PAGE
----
Emmy voters (rightly) love the flashy, testosterone-fueled 1960s-set "Mad Men," but apparently don't have a place in their hearts for the more ordinary, angst-driven and contemporary "Men of a Certain Age."
They've thankfully warmed to the smart and quirky "Parks and Recreation," but don't seem to appreciate the boldly surreal "Community."
And while they get laughs from the delightfully often-cartoonish "Glee" and "30 Rock," Emmy voters apparently still are reluctant to include durable, funny animated fare like "The Simpsons" and "South Park" in the Outstanding Comedy Series category.
Once again, Emmy is playing it safe: The latest nominations, announced Thursday morning, represent a mixed bag of hits and misses, in which the misses largely come at the expense of favoring familiar critical hits.
Don't get us wrong: "Mad Men," still the best drama on TV, deserves recognition for a strong fourth season that peeled away new layers from the image-reinforced emotional armor of Don Draper. And we’re thrilled that "The Good Wife," the best drama on big-network TV, notched seven nominations for a sophomore season that offered another intensely intelligent and often surprising take on power and relationships, wrapped in the most compelling courtroom action since "Law & Order."
But we're sorely disappointed by the virtual snub of "Men of a Certain Age," TNT’s brilliantly understated serio-comic look at three pals – played by Ray Romano, Andre Braugher and Scott Bakula – navigating life at 50. The best the Emmy voters could do was toss the excellent Braugher a best supporting actor nomination. The general disrespect for one of TV's finest shows is a particular shame given that a best drama nod might have guaranteed “Men,” whose future is in limbo, will be back for a third season.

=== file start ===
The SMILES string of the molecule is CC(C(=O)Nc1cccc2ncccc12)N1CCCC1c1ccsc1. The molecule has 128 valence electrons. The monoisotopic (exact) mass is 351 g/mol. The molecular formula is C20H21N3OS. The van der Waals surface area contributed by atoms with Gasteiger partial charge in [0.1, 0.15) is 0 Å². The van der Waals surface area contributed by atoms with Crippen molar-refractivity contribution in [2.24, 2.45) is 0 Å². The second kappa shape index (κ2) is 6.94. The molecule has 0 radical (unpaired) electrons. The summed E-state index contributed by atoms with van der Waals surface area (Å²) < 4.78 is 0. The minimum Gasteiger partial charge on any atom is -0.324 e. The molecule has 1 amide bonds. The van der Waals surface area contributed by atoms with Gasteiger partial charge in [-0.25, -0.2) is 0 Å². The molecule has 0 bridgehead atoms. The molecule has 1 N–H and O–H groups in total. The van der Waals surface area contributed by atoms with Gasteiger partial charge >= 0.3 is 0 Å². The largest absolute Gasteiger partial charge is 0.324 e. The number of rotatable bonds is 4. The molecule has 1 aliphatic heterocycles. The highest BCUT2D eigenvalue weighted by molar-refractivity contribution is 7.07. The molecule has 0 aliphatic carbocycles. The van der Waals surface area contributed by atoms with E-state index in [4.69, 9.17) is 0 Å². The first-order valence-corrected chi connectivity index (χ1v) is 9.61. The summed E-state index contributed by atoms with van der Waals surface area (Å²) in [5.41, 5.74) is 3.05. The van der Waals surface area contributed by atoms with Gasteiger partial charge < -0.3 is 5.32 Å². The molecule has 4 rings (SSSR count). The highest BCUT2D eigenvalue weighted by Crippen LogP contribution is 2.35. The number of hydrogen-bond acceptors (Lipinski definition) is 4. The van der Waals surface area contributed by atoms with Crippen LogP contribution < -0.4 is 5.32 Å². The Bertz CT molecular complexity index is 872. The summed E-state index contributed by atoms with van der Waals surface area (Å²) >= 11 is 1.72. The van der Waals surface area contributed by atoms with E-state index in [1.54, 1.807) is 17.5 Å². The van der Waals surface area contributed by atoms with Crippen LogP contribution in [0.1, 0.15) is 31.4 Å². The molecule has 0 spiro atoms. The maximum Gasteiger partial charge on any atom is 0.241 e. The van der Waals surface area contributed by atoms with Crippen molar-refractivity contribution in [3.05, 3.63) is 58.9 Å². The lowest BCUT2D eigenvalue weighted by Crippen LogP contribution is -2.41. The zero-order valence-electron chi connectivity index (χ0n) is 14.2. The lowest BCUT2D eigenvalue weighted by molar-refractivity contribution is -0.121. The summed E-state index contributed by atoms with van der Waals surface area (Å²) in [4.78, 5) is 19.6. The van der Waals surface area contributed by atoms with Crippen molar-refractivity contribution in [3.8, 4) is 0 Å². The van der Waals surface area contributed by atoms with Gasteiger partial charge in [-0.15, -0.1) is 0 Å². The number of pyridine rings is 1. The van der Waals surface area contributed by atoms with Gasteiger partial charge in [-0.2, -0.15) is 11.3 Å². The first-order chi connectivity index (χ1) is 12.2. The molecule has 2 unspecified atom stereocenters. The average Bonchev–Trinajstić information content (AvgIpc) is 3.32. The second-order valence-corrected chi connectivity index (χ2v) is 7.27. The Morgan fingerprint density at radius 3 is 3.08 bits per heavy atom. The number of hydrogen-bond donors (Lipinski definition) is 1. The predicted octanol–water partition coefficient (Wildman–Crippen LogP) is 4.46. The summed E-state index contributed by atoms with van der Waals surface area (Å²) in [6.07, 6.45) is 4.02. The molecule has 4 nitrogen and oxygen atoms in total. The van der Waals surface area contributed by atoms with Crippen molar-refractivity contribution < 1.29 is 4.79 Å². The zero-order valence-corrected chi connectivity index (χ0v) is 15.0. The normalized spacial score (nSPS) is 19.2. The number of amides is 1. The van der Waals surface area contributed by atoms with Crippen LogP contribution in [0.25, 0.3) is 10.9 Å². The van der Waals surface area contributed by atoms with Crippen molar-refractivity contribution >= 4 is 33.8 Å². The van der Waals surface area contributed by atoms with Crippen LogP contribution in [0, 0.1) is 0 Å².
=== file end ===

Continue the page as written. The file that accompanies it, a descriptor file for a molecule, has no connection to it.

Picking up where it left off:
Still, we’re pleasantly surprised that Louis CK notched a nomination in the best actor in a comedy category for playing (what we hope is) an exaggerated version of himself in "Louie," his often hilarious, depressive’s slog through life. At least his unusual effort got some notice: Chevy Chase's great, layered performance as the manipulative, ultimately pathetic sixty-something student who’s alienated even the misfits who populate the innovative "Community," was snubbed – along with the show. Which is a double disgrace: “Community” has morphed into a must-watch meta sitcom that alternately mocks and salutes the TV conventions to which it owes its twisted inspiration.
Perhaps the best example is last season’s Claymation-style holiday special, which went from gimmicky to oddly touching in the click of stop-motion animation camera. The episode was an affectionate nod not only to the old Rankin/Bass shows of years past, but to long-running animated fare like "The Simpsons," "South Park, – and, to an extent, "Family Guy” – that have helped free the imaginations of writers of boundary-pushing live-action sitcoms like, well, “Community.”
But the animated shows still have a hard time breaking out of the cartoon ghetto (“The Flintstones” scored a nomination in the best comedy category 50 years ago and “Family Guy” made the cut in 2009). This year’s animation shutout is especially disheartening considering the 22nd season of “The Simpson” marked one of the show’s best outings in years. Our favorite installment was the “Angry Dad” episode, an instant classic that spoofed Hollywood’s obsession with awards, as seen through the ultimately disappointing journey of Bart’s movie about Homer.
As we mull the Emmy nomination miscues – even as we look forward to watching Jane Lynch host the awards show in September – Homer’s words of consolation to Bart seem particularly apt: “Don't worry, son. Everyone makes mistakes. Yours is just public and expensive.”
Hester is founding director of the award-winning, multi-media NYCity News Service at the City University of New York Graduate School of Journalism. He is the former City Editor of the New York Daily News, where he started as a reporter in 1992.